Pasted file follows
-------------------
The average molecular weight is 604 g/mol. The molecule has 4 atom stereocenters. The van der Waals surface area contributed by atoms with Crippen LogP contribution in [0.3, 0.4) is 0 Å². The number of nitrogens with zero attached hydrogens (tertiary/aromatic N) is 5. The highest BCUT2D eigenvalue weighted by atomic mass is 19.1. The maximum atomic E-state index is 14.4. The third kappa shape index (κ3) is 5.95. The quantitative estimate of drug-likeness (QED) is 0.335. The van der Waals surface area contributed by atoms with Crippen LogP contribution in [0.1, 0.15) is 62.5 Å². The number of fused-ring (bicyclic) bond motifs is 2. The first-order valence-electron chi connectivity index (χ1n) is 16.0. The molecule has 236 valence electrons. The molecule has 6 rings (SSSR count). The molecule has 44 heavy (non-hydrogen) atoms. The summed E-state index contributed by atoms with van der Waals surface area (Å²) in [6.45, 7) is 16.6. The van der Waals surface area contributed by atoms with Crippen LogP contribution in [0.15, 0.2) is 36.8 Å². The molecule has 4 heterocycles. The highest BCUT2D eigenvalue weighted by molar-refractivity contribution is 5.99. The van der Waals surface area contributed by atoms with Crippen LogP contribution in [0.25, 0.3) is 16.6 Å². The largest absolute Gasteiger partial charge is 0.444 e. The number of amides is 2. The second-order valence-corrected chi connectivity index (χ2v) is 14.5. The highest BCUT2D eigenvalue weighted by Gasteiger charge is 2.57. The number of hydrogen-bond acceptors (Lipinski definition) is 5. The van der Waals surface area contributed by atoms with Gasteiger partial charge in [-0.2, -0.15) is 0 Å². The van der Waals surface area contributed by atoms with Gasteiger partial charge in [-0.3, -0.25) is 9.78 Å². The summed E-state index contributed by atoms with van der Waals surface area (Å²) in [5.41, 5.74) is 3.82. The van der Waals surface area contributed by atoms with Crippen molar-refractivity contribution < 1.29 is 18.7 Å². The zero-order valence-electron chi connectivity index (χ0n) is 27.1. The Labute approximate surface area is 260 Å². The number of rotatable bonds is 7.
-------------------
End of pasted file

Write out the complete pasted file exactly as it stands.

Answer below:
The average molecular weight is 604 g/mol. The molecule has 4 atom stereocenters. The van der Waals surface area contributed by atoms with Crippen LogP contribution in [0.3, 0.4) is 0 Å². The number of nitrogens with zero attached hydrogens (tertiary/aromatic N) is 5. The highest BCUT2D eigenvalue weighted by atomic mass is 19.1. The maximum atomic E-state index is 14.4. The third kappa shape index (κ3) is 5.95. The quantitative estimate of drug-likeness (QED) is 0.335. The van der Waals surface area contributed by atoms with Crippen LogP contribution in [0.1, 0.15) is 62.5 Å². The number of fused-ring (bicyclic) bond motifs is 2. The first-order valence-electron chi connectivity index (χ1n) is 16.0. The molecule has 236 valence electrons. The molecule has 6 rings (SSSR count). The molecule has 44 heavy (non-hydrogen) atoms. The summed E-state index contributed by atoms with van der Waals surface area (Å²) in [6.45, 7) is 16.6. The van der Waals surface area contributed by atoms with Crippen LogP contribution in [0.15, 0.2) is 36.8 Å². The molecule has 4 heterocycles. The highest BCUT2D eigenvalue weighted by molar-refractivity contribution is 5.99. The van der Waals surface area contributed by atoms with Crippen LogP contribution in [0.25, 0.3) is 16.6 Å². The largest absolute Gasteiger partial charge is 0.444 e. The number of amides is 2. The second-order valence-corrected chi connectivity index (χ2v) is 14.5. The highest BCUT2D eigenvalue weighted by Gasteiger charge is 2.57. The number of hydrogen-bond acceptors (Lipinski definition) is 5. The van der Waals surface area contributed by atoms with Gasteiger partial charge in [-0.2, -0.15) is 0 Å². The van der Waals surface area contributed by atoms with Gasteiger partial charge in [-0.3, -0.25) is 9.78 Å². The summed E-state index contributed by atoms with van der Waals surface area (Å²) in [5.41, 5.74) is 3.82. The van der Waals surface area contributed by atoms with Crippen molar-refractivity contribution < 1.29 is 18.7 Å². The zero-order valence-electron chi connectivity index (χ0n) is 27.1. The Labute approximate surface area is 260 Å². The number of rotatable bonds is 7.